More Survival Games Should Start Including Full VR Support

by David Jagneaux • January 30th, 2018

Update – This article has been republished to coincide with the release of Subnautica, an intense survival game with full VR support.

(Original Published 05/31/17) – A few days ago I was playing H1Z1: Just Survive alone and it was horrifying. For those unaware, the game is a lot like other survival games available for PC on Steam, such as DayZ, Rust, Ark: Survival Evolved, Conan Exiles, and more. The premise is that it’s the middle of the zombie apocalypse and you must scrounge up supplies to get by, teaming up with and killing other players along the way. Just like in The Walking Dead TV show, you quickly learn that the other humans around you are far scarier than the zombies themselves. You really feel alone when you’re playing outside of a group without friends.

But even beyond just multiplayer focused games there are single player survival games to take note of as well, such as The Solus Project. Other than being a single player focused title the other thing that sets this game apart in a major way is the full, official, VR support for HTC Vive, Oculus Rift, OSVR, and tracked motion controllers. Even Ark at least has minor VR support (just the Oculus Rift officially) which is better than nothing. Fallout 4 VR is coming and with enough mods and it can become like a survival game, but that’s not what it was designed to be really at its core.

More survival games should take note of how proactive the team at Grip Games, the folks behind The Solus Project, have been not just because VR gamers want more robust experiences, but also because the genre makes a ton of sense for VR as a medium.

ark survival evolved vr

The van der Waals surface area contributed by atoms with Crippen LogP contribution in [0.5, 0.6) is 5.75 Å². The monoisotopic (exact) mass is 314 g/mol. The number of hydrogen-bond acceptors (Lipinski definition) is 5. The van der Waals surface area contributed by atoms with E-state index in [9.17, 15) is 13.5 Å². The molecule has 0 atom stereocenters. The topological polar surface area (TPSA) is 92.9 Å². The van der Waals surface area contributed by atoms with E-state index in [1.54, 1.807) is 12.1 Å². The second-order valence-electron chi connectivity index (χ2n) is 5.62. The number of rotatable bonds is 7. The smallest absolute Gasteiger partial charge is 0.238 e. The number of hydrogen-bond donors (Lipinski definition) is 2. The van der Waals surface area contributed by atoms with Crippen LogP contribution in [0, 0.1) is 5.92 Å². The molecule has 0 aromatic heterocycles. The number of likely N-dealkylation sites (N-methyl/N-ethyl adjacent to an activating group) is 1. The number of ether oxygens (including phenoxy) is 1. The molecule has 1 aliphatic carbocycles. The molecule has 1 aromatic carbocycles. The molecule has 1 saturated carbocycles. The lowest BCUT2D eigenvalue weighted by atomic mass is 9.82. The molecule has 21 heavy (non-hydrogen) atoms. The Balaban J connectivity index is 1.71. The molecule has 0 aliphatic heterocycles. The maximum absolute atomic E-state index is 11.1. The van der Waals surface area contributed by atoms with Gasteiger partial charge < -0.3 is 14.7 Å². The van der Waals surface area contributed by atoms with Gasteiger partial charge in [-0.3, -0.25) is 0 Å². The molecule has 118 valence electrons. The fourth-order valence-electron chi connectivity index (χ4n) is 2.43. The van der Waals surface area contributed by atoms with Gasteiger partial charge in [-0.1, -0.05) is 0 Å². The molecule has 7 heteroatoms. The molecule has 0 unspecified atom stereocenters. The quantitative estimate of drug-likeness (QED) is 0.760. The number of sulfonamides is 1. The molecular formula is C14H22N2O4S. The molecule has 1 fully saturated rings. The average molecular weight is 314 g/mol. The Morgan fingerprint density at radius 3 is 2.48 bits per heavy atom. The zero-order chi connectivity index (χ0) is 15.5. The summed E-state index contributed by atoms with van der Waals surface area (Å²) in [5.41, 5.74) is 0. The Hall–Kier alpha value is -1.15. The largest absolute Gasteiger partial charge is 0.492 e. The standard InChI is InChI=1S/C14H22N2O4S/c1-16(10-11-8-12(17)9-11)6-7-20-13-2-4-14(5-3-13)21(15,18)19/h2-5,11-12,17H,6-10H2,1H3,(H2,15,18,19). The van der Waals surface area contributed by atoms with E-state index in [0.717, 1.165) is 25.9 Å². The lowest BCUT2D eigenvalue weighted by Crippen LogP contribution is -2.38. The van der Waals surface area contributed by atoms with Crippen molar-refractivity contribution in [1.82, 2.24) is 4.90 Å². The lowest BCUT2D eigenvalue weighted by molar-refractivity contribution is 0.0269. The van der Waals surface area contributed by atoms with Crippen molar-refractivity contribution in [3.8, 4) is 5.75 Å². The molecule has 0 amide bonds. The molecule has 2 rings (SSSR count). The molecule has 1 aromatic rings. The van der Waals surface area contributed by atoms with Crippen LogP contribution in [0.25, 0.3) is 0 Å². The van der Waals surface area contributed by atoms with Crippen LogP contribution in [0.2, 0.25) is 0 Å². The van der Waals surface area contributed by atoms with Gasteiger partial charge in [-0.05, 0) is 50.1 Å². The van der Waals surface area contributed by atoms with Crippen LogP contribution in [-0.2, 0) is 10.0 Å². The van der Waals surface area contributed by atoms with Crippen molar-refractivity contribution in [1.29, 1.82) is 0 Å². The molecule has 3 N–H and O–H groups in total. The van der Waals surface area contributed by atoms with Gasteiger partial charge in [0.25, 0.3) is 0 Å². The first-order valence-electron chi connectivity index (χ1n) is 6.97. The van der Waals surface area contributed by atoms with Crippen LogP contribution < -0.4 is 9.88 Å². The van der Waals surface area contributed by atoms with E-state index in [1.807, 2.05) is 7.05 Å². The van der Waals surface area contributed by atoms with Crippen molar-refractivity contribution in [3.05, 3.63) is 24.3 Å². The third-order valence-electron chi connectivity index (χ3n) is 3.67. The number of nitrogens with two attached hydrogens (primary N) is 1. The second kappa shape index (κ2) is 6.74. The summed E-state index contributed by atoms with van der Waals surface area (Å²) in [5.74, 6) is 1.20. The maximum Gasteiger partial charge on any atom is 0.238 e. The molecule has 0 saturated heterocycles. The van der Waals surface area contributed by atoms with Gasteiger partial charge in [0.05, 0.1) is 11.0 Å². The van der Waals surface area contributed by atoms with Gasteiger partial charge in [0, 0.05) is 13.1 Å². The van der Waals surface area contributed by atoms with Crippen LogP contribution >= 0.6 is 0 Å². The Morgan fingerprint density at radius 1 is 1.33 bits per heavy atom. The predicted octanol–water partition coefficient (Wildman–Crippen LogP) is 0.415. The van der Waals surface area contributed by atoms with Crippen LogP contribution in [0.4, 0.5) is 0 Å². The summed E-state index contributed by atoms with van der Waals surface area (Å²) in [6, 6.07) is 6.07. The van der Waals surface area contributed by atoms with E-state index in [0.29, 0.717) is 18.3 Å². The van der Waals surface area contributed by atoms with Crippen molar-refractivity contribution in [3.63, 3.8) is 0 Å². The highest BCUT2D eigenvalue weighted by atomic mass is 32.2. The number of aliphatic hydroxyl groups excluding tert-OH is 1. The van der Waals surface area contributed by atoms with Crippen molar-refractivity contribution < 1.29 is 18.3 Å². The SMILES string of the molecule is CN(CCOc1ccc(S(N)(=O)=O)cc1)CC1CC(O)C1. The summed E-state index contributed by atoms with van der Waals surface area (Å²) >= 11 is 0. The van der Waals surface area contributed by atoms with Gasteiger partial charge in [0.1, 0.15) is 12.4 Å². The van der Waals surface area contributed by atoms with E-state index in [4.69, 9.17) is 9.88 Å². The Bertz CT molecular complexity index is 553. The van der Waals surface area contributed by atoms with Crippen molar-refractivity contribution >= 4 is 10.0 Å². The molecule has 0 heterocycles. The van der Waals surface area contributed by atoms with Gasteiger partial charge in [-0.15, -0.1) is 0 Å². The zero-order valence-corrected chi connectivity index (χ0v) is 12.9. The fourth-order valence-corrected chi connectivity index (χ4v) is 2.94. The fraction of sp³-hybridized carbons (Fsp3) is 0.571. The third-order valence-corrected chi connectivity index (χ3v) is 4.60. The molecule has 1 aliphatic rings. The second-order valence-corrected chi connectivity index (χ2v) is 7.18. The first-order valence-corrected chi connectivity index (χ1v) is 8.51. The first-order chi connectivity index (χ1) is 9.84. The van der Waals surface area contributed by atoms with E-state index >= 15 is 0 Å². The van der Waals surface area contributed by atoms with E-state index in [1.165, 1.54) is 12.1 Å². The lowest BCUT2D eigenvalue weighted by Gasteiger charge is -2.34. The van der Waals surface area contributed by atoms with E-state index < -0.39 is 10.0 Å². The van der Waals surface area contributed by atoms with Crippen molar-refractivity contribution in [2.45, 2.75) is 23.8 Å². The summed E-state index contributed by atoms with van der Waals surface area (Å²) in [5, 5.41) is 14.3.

Sense of Presence

For most gamers that get into VR, the appeal of being immersed in another world is priority #1. When playing games like H1Z1, DayZ, Conan Exiles, and Ark players get wrapped up in the experience because they feel ownership of what you’ve made for yourself. From building bases and staking your claim on the land to crafting weapons and taming creatures to control, you’re not given anything easily.

Starting from scratch with nothing at all and having to scavenge for food and supplies makes every moment of survival feel earned. While Battle Royale games such as PlayerUnknown’s Battlegrounds, The Culling, H1Z1: King of the Kill, and others throw gobs of weapons and ammo at you from the very start in a bid for fast action, survival games are all about the slow burn.

I once spent hours with a friend slowly clearing out a neighborhood of abandoned houses in H1Z1: Just Survive only to eventually end up in a standoff with a group of two other people. Over the game’s proximity-based voice chat we were talking, trying to coax one another to step out into the open as a sign of goodwill. After a solid twenty minutes of negotiation we flanked them while they were distracted talking, murdered them in cold blood, and stole all of their belongings. We had become monsters and survival games have a way of really making you feel bad about it.

I don’t think I could do that again if you asked me to replay that encounter inside a VR headset.

solus project vr

Isolated Survival

Since you lose all of your items when you die in many of these games, death has a real consequence. Could you imagine the feeling of playing a survival game online with other people just trying to get by, while in VR? Raising your hands to surrender is suddenly much more immersive when it’s extended to your actual arms instead of a simple hotkey on the keyboard. It would be much more difficult to lie and trick people if they can visibly see your hands reaching for a gun.

That sense of isolation I felt while playing H1Z1: Just Survive alone would be even more poignant if in VR. Games like The Solus Project go to great lengths to make you feel like you’re both an integral part of the game world and like you’re all alone without anyone to relate to. Survival games are at their best when they can make you feel an intimate connection to your character and there’s no better way to connect a player to the game world than to ask them to literally step into their avatar’s shoes with a VR headset.

If I were playing one of these survival games in VR I’d be much more likely to approach every human interaction with caution. I’d also be more likely to try and work together, rather than against, my fellow players. Looking another human avatar in the eyes and betraying them is a lot harder when the head tracking makes it clear we are standing face-to-face in a digital world. The dynamics of what it means to fight for survival would be completely turned upside down.

conan exiles screenshot

What do you think? Would you like to see more survival games adopt VR support? Let us know what you think down in the comments below!

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